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Not So Fast! Potential Conflicts of Interests In The Real Estate Transaction

  2. As if purchasing or refinancing a home wasn’t stressful enough, the key professional players in a real estate transaction don’t necessarily have their client’s best interest in mind, according to real estate and finance attorney David Soble of Proven Resource. Contractual limitations, professional conflicts of interest, and lack of proper professional guidance are prevalent throughout the real estate transaction.
  3. First, never waive the right to a home inspection. Second, purchasers should select their own home inspector. Third, avoid blurring the distinction between an appraisal and an inspection. HOME INSPECTORS
  4. An appraisal is a professional opinion as to the value of the subject property. While the appraiser may note deficiencies in the property’s condition, it cannot ever be mistaken for a home inspection. An inspection should consist of a thorough examination of a homes mechanical and structural condition. HOME INSPECTORS
  5. A home inspectors liability is often limited to the cost of the inspection itself, and no more. So an inspector who fails to note a leaky roof may only be liable for $300, the average cost of an inspection. Therefore, if a specific item is questionable, call on a licensed contractor to delve further and give you peace of mind. HOME INSPECTORS
  6. It is not surprising that many legal issues involved with real estate transactions involve the real estate agent as they are the center of the transaction. But understand an agents limitations. Work with a buyers agent or sellers real estate agent, but not both. Known as a "dual agent", the real estate agent is responsible for representing both parties. REAL ESTATE AGENTS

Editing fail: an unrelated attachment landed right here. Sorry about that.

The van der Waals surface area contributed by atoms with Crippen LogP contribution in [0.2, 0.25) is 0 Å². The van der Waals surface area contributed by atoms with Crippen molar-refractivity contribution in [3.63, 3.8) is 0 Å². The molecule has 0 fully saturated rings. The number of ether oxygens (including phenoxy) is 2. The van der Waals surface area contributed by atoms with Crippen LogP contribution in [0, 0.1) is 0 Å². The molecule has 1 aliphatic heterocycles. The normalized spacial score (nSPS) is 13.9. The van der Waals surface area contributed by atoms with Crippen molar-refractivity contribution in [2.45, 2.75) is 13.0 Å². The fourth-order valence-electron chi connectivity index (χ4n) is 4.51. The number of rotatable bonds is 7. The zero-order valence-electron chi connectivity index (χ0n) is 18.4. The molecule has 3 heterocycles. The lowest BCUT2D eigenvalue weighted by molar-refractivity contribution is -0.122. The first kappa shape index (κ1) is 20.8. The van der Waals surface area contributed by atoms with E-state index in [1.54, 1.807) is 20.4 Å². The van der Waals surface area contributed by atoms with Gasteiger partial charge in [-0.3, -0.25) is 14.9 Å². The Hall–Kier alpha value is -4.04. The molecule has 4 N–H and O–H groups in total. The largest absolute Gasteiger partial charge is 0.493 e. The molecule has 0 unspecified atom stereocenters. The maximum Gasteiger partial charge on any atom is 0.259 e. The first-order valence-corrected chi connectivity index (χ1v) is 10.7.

7. There is absolutely no way that a professional can represent the competing interest of a buyer and seller. Purchasers can remove the potential for conflict of interest by hiring their own buyer’s agent. Finally, understand that a sellers agent has their professional duty to the seller. Not the buyer. REAL ESTATE AGENTS So tread carefully. Purchasers should not disclose information to a sellers agent that they don't want the seller to know.
  8. Residential lenders are required to disclose all of the third party vendors that they intend to use in a transaction. Appraisers and title companies are third party vendors and loan applicants are not legally required to use them. Find a licensed appraiser or title company before you apply for your mortgage. LENDING OFFICERS
  9. Also, get "pre-approved" by a lender before going house hunting. Purchasers should avoid using the real estate agents lender referral unless they are having difficulty securing a mortgage on their own. Loan officers often rely on referrals from agents and they can, and will discuss your finances and credit with the agent. LENDING OFFICERS